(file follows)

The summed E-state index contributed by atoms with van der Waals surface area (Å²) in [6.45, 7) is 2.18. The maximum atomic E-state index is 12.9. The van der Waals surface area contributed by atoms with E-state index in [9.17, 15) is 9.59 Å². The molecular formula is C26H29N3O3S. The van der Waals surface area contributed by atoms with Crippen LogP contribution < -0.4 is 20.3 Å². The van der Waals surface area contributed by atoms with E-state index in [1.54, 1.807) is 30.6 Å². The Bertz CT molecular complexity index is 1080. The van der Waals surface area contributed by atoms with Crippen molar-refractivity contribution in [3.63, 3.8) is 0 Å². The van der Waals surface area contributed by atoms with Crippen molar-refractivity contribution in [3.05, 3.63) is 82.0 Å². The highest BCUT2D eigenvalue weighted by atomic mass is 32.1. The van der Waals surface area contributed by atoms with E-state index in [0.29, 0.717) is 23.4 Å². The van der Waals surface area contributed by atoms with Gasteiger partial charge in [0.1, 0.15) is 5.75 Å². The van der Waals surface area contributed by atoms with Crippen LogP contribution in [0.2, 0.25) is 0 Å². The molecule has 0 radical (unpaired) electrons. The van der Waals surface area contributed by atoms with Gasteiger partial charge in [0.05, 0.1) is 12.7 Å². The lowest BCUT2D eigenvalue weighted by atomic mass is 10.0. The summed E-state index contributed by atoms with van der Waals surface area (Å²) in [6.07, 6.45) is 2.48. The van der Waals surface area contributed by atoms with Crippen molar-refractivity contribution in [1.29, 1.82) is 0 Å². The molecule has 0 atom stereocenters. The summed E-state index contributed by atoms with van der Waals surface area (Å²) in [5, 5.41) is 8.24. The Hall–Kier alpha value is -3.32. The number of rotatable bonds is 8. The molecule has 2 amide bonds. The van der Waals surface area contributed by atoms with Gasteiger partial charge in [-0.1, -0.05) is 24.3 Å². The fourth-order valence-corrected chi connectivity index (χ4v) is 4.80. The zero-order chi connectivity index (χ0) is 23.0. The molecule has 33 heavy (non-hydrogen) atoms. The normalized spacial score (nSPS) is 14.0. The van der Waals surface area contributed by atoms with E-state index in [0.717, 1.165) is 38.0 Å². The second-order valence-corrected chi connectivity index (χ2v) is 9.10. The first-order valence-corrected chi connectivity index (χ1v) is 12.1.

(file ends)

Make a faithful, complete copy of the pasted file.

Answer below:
The summed E-state index contributed by atoms with van der Waals surface area (Å²) in [6.45, 7) is 2.18. The maximum atomic E-state index is 12.9. The van der Waals surface area contributed by atoms with E-state index in [9.17, 15) is 9.59 Å². The molecular formula is C26H29N3O3S. The van der Waals surface area contributed by atoms with Crippen LogP contribution < -0.4 is 20.3 Å². The van der Waals surface area contributed by atoms with E-state index in [1.54, 1.807) is 30.6 Å². The Bertz CT molecular complexity index is 1080. The van der Waals surface area contributed by atoms with Crippen molar-refractivity contribution in [3.63, 3.8) is 0 Å². The van der Waals surface area contributed by atoms with Crippen molar-refractivity contribution in [3.05, 3.63) is 82.0 Å². The highest BCUT2D eigenvalue weighted by atomic mass is 32.1. The van der Waals surface area contributed by atoms with E-state index in [0.29, 0.717) is 23.4 Å². The van der Waals surface area contributed by atoms with Gasteiger partial charge in [0.1, 0.15) is 5.75 Å². The van der Waals surface area contributed by atoms with Crippen LogP contribution in [0.2, 0.25) is 0 Å². The molecule has 0 radical (unpaired) electrons. The van der Waals surface area contributed by atoms with Gasteiger partial charge in [0.05, 0.1) is 12.7 Å². The lowest BCUT2D eigenvalue weighted by atomic mass is 10.0. The summed E-state index contributed by atoms with van der Waals surface area (Å²) in [6.07, 6.45) is 2.48. The van der Waals surface area contributed by atoms with Crippen molar-refractivity contribution in [1.29, 1.82) is 0 Å². The molecule has 0 atom stereocenters. The summed E-state index contributed by atoms with van der Waals surface area (Å²) in [5, 5.41) is 8.24. The Hall–Kier alpha value is -3.32. The number of rotatable bonds is 8. The molecule has 2 amide bonds. The van der Waals surface area contributed by atoms with Gasteiger partial charge in [-0.1, -0.05) is 24.3 Å². The fourth-order valence-corrected chi connectivity index (χ4v) is 4.80. The zero-order chi connectivity index (χ0) is 23.0. The molecule has 33 heavy (non-hydrogen) atoms. The normalized spacial score (nSPS) is 14.0. The van der Waals surface area contributed by atoms with E-state index in [0.717, 1.165) is 38.0 Å². The second-order valence-corrected chi connectivity index (χ2v) is 9.10. The first-order valence-corrected chi connectivity index (χ1v) is 12.1.